GDP contributionsBloomberg/Michael McDonoughContributions to quarterly percentage change in U.S. GDP growth.

The BEA’s second estimate of fourth quarter 2013 U.S. GDP is out.

Q4 GDP growth was revised down to 2.4% at an annualized pace from the BEA’s initial 3.2% estimate published a month ago. Personal consumption growth was revised down to 2.6% from 3.3%. Market economists were looking for smaller downward revisions to 2.5% and 2.9%, respectively.

The GDP price index, however, was revised up to 1.6% from 1.3%, and the core PCE deflator was revised up to 1.3% from 1.1%. Economists had predicted no revisions to either number.

Growth in business investment spending was revised to 7.3% from the initial 3.8% estimate, and in particular, equipment investment growth was revised to 10.6% from 6.9%.

“The government drag was about 0.1 percentage points more than initially estimated because of weaker spending across state and local governments,” says Neil Dutta, head of U.S. economics at Renaissance Macro.

“It is hard to see this government drag persisting, particularly with state and local governments in their best fiscal position in years. Stepping back, in the second half of 2013, real GDP expanded a respectable 3.3% annualized, while final sales grew 2.4%. Going forward, we expect weaker inventory investment and stronger final sales, narrowing the gap.”

Below is a summary of the data from the BEA:

Real gross domestic product — the output of goods and services produced by labour and property located in the United States — increased at an annual rate of 2.4 per cent in the fourth quarter of 2013 (that is, from the third quarter to the fourth quarter), according to the “second” estimate released by the Bureau of Economic Analysis. In the third quarter, real GDP increased 4.1 per cent.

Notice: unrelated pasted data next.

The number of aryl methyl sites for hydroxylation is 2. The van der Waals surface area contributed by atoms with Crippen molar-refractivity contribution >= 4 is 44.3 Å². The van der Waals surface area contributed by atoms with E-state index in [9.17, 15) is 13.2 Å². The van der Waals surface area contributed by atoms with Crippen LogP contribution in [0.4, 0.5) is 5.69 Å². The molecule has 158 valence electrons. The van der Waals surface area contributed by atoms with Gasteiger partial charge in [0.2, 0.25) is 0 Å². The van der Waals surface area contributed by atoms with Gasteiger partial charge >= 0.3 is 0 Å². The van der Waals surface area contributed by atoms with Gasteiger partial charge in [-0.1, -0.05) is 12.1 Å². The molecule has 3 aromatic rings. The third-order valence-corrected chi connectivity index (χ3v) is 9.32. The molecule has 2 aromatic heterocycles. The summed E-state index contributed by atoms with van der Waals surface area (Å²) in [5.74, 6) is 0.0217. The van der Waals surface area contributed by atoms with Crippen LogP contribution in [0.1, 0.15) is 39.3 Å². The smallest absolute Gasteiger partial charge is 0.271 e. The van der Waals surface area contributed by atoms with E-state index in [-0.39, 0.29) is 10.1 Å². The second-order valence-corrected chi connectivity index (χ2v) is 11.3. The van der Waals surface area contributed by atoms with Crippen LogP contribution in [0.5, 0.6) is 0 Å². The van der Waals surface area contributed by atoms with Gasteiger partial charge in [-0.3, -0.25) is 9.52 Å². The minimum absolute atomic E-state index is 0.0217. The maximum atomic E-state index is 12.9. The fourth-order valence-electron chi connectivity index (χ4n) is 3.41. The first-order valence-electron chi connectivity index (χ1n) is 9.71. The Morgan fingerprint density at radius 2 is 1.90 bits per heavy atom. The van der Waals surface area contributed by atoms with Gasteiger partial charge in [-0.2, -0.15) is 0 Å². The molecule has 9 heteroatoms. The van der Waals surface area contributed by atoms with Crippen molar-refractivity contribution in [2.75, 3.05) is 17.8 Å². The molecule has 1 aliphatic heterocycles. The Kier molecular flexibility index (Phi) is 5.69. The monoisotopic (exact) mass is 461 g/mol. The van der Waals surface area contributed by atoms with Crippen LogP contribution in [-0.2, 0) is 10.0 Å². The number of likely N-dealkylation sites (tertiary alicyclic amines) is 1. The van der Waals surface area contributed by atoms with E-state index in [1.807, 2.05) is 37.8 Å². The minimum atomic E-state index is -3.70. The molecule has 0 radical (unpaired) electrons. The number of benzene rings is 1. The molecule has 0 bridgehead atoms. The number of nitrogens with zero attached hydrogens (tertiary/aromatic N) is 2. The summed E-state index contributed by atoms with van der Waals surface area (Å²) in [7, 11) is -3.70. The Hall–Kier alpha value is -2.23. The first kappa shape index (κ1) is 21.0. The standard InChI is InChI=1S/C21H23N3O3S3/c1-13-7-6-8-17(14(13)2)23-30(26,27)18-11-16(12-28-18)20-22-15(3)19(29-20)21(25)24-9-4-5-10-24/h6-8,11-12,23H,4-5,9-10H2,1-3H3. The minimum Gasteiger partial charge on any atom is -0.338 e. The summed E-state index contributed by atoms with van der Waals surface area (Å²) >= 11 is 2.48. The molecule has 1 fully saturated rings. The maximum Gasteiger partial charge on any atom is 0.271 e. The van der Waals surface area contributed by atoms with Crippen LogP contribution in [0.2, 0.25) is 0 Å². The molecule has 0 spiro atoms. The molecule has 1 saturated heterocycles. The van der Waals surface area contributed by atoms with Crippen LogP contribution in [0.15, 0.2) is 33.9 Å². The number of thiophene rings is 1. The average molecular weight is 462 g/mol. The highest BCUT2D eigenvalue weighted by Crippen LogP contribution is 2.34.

The GDP estimate released today is based on more complete source data than were available for the “advance” estimate issued last month. In the advance estimate, the increase in real GDP was 3.2 per cent. With this second estimate for the fourth quarter, an increase in personal consumption expenditures (PCE) was smaller than previously estimated (see “Revisions” on page 3).

The increase in real GDP in the fourth quarter primarily reflected positive contributions from PCE, exports, nonresidential fixed investment, and private inventory investment that were partly offset by negative contributions from federal government spending, residential fixed investment, and state and local government spending. Imports, which are a subtraction in the calculation of GDP, increased.

The deceleration in real GDP growth in the fourth quarter reflected a deceleration in private inventory investment, a larger decrease in federal government spending, and downturns in residential fixed investment and in state and local government spending that were partly offset by accelerations in exports, in PCE, and in nonresidential fixed investment and a deceleration in imports.

Markets are little changed immediately following the release.

NOW WATCH: Money & Markets videos

Want to read a more in-depth view on the trends influencing Australian business and the global economy? BI / Research is designed to help executives and industry leaders understand the major challenges and opportunities for industry, technology, strategy and the economy in the future. Sign up for free at